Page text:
Most sexual relationships were with older and married men. The male relationships and economic dependence on men diminished adolescents’ autonomy on sexual issues as it gave their older partners positions of power and control in sexual encounters. This increased the likelihood for the adolescents to submit to unsafe practices such as unprotected sex as a surety against abandonment and to maintain their sources of financial support. Hence, protecting themselves and others became less likely and this increases their vulnerability even when they had access to appropriate information. These issues continue to pose a challenge to HIV services on how best to meet the female adolescents' SRH needs [10,11].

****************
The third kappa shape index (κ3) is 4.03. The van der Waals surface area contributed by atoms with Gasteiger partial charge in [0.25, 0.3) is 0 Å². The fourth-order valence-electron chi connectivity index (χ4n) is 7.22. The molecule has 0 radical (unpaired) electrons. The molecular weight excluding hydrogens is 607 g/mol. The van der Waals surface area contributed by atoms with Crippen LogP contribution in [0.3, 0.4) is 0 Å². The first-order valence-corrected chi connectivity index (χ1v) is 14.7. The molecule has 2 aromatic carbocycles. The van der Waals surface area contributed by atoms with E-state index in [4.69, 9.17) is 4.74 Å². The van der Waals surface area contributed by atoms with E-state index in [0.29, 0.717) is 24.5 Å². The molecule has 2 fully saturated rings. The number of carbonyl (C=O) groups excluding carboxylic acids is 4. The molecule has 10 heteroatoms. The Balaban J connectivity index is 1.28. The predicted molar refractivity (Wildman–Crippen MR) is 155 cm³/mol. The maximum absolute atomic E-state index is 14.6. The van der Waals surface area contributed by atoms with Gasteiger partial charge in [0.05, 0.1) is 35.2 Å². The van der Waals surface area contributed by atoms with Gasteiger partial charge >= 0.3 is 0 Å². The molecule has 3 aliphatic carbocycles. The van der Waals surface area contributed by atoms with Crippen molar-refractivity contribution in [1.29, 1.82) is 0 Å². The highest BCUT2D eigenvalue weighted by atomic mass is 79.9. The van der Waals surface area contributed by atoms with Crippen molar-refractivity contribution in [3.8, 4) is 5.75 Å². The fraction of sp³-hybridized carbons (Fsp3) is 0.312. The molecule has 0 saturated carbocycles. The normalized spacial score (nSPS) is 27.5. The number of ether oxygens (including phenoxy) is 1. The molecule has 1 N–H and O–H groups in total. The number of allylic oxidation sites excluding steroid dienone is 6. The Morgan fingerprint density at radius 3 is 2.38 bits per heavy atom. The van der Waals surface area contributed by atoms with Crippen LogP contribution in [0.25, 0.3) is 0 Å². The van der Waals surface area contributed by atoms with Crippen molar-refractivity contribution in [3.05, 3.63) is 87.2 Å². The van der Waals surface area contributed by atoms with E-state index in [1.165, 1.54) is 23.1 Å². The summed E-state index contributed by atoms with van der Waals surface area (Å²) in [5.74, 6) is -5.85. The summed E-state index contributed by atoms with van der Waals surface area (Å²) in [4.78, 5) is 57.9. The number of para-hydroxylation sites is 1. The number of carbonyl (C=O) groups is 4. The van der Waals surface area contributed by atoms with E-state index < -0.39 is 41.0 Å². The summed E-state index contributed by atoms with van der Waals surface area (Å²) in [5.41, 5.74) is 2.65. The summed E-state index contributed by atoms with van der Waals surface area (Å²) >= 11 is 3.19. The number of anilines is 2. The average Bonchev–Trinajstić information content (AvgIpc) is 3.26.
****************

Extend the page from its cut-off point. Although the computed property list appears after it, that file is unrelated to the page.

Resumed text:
While challenges on discussing sexual issues with young people are well documented elsewhere [12,13]. similarly in Malawi premarital sex and parent-child discussion on sexual issues is culturally forbidden for the fear of influencing young people to initiate sex too early or because sexual discussions are customarily held in secret within families . In this context, research shows that it becomes a challenge for the majority of young people to access contraceptives offered by adults as they might not want to be seen as not conforming to cultural and social norms . Likewise, several studies in Africa have also shown that service providers and counsellors advise young people living with perinatally acquired HIV to abstain from sexual activities but the adolescents desire otherwise .